New Delhi | Jagran Sports Desk: Australian cricketers are known to be the best sledgers on-field. Be it Rahul Dravid or Sachin Tendulkar, many cool cricketers have lost their calm to Australian provocations during cricket matches.

However, according to a recent claim made by former Australian Test Captain Michael Clarke, the exceptional keenness of his fellow teammates on protecting their lucrative Cricket price tags for wildly popular Indian Premier League (IPL) led them to feel “scared” of sledging Indian captain Virat Kohli and other Indian cricketers during a particular period – and they felt compelled to “suck up” to their sledging tendencies.

“I feel that Australian cricket, and probably every other team over a little period, went the opposite and actually sucked up to India. They were too scared to sledge Kohli or the other Indian players because they had to play with them in April,” Clarke said in an interview to Big Sports Breakfast.

“Everybody knows how powerful India is in regards to the financial part of the game, internationally or domestically with the IPL,” Clarke added.

Started in 2008, the Indian Premier League is a professional Twenty20 cricket league in India contested during March or April and May of every year by mostly eight teams representing eight different cities in India.


India and Australia have witnessed multiple on-field sledging brawls in past – not to forget the infamous ‘Monkey Gate’ episode in 2008 in which Australian All-rounder Andrew Symonds alleged that Indian spinner Harbhajan Singh called him Monkey many times during a test match played between the two countries in Sydney. Harbhajan Singh was charged with a three-match ban by ICC for it.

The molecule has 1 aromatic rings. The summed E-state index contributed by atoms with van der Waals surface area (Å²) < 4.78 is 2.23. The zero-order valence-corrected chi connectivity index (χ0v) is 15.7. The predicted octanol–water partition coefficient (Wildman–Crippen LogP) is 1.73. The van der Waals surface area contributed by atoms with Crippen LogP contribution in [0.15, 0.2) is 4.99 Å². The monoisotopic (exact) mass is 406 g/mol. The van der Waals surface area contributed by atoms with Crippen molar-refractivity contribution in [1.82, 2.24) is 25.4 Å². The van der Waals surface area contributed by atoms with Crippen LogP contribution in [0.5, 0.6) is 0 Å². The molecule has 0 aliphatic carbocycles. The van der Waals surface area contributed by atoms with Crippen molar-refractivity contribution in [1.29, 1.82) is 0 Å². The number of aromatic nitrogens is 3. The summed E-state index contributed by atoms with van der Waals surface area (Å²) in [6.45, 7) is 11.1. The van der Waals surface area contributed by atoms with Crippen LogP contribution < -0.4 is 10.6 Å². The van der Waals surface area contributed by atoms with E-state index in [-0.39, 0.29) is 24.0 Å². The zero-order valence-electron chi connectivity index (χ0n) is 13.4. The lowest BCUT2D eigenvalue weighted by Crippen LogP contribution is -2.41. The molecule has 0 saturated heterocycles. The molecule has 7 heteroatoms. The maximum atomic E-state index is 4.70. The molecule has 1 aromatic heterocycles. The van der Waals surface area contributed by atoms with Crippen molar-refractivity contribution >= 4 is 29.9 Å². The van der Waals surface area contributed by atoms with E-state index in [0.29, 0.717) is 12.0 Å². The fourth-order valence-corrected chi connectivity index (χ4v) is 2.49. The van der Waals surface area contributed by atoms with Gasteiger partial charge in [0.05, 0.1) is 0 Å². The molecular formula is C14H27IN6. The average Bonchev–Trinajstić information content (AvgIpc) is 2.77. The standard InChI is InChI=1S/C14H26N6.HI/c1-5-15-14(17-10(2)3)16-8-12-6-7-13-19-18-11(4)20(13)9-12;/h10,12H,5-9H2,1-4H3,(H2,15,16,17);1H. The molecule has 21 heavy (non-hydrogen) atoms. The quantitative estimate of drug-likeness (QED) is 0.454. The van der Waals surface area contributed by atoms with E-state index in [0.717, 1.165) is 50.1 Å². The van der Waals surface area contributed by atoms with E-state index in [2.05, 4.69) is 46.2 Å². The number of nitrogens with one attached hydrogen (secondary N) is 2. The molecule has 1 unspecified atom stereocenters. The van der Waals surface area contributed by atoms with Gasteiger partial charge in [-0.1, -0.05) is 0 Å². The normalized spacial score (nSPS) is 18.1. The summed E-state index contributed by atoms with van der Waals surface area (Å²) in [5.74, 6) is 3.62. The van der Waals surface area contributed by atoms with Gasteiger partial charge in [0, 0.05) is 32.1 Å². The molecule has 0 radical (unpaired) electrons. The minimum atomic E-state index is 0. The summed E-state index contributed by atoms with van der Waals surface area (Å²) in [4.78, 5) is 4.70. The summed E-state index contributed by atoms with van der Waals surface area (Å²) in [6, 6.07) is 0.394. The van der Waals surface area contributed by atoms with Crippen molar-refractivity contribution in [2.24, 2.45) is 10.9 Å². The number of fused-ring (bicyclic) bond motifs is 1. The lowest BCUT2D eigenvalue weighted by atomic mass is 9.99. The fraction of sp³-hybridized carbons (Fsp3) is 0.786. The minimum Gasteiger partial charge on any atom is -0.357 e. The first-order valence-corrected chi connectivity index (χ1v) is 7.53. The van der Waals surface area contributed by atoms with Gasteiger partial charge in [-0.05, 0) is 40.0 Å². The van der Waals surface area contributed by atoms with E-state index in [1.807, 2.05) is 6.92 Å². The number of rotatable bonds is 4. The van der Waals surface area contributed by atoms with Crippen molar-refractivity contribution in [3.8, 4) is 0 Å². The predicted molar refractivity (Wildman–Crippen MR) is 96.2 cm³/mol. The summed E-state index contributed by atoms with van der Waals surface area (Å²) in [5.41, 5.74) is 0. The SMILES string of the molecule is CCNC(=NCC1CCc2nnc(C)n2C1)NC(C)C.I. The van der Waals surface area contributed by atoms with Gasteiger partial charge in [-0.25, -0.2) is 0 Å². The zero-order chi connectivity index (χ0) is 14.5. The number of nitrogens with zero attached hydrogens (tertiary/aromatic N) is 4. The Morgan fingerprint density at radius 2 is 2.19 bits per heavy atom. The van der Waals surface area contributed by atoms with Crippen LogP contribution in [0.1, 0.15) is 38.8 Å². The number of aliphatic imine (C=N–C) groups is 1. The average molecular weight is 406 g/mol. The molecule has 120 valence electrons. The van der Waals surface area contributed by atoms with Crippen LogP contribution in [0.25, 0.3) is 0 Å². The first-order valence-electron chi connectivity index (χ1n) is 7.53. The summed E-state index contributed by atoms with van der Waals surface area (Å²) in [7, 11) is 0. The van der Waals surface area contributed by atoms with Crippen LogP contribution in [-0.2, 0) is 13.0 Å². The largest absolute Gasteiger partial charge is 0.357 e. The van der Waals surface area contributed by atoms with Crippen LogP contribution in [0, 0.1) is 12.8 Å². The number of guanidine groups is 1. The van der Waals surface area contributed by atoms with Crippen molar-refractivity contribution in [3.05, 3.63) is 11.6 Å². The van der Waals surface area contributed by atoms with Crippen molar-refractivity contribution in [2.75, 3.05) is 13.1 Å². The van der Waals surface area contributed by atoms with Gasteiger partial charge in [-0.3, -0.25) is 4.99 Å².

Clarke said a number of Indian Cricket stars like Virat Kohli and Rohit Sharma were captains of their IPL franchises and therefore part of the bidding process.

“The players were like: “I’m not going to sledge Kohli, I want him to pick me for Bangalore so I can make my $1 million US for my six weeks”.

The fiery on-field chemistry between India and Australia has led the Cricket giants to engage in verbal brawls multiple times – from Michael Slater's verbal rant against Sachin Tendulkar and Rahul Dravid in 2001’s Border Gavaskar trophy, to David Warner’s ‘Speak English’ jibe to Indian Opener Rohit Sharma in 2015 during the second ODI of the tri-series in January, 2015 – the sledgehammering between Indian and Australian Cricketers and vice versa became the feature of the dual Cricket clashes over the period of time.

According to Clarke, this behaviour eroded the ruthless nature that had characterised Australian cricket teams for decades.


“I feel like that's where Australia went through that little phase where our cricket become a little bit softer or not as hard as we’re accustomed to seeing,” Clarke concludes.

Posted By: Talib Khan